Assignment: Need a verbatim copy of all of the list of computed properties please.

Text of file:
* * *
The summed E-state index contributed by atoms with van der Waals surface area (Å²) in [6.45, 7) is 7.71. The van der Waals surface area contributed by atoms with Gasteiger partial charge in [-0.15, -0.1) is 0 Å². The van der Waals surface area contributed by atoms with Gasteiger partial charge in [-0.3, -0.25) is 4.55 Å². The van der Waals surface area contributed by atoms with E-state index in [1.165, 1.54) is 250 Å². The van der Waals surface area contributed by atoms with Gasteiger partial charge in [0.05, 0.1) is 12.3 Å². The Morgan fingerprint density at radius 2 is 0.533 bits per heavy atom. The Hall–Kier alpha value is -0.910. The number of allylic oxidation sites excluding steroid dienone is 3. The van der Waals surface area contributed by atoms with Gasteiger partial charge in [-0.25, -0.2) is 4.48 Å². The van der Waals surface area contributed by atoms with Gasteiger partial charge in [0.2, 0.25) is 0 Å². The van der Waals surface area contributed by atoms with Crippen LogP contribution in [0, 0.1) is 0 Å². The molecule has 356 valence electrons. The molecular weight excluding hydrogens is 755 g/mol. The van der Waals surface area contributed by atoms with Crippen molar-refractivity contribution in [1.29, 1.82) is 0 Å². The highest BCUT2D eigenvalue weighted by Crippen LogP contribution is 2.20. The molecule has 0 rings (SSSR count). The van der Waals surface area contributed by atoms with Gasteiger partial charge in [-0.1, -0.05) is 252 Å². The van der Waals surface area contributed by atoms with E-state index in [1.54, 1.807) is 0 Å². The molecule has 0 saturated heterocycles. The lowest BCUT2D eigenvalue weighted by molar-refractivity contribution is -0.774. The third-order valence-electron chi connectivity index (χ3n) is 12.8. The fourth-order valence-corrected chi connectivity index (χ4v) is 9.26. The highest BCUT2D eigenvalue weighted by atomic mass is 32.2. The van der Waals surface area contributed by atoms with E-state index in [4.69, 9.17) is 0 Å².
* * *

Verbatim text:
The summed E-state index contributed by atoms with van der Waals surface area (Å²) in [6.45, 7) is 7.71. The van der Waals surface area contributed by atoms with Gasteiger partial charge in [-0.15, -0.1) is 0 Å². The van der Waals surface area contributed by atoms with Gasteiger partial charge in [-0.3, -0.25) is 4.55 Å². The van der Waals surface area contributed by atoms with E-state index in [1.165, 1.54) is 250 Å². The van der Waals surface area contributed by atoms with Gasteiger partial charge in [0.05, 0.1) is 12.3 Å². The Morgan fingerprint density at radius 2 is 0.533 bits per heavy atom. The Hall–Kier alpha value is -0.910. The number of allylic oxidation sites excluding steroid dienone is 3. The van der Waals surface area contributed by atoms with Gasteiger partial charge in [-0.25, -0.2) is 4.48 Å². The van der Waals surface area contributed by atoms with Gasteiger partial charge in [0.2, 0.25) is 0 Å². The van der Waals surface area contributed by atoms with Crippen LogP contribution in [0, 0.1) is 0 Å². The molecule has 356 valence electrons. The molecular weight excluding hydrogens is 755 g/mol. The van der Waals surface area contributed by atoms with Crippen molar-refractivity contribution in [1.29, 1.82) is 0 Å². The highest BCUT2D eigenvalue weighted by Crippen LogP contribution is 2.20. The molecule has 0 rings (SSSR count). The van der Waals surface area contributed by atoms with Gasteiger partial charge in [-0.1, -0.05) is 252 Å². The van der Waals surface area contributed by atoms with E-state index in [1.54, 1.807) is 0 Å². The molecule has 0 saturated heterocycles. The lowest BCUT2D eigenvalue weighted by molar-refractivity contribution is -0.774. The third-order valence-electron chi connectivity index (χ3n) is 12.8. The fourth-order valence-corrected chi connectivity index (χ4v) is 9.26. The highest BCUT2D eigenvalue weighted by atomic mass is 32.2. The van der Waals surface area contributed by atoms with E-state index in [4.69, 9.17) is 0 Å².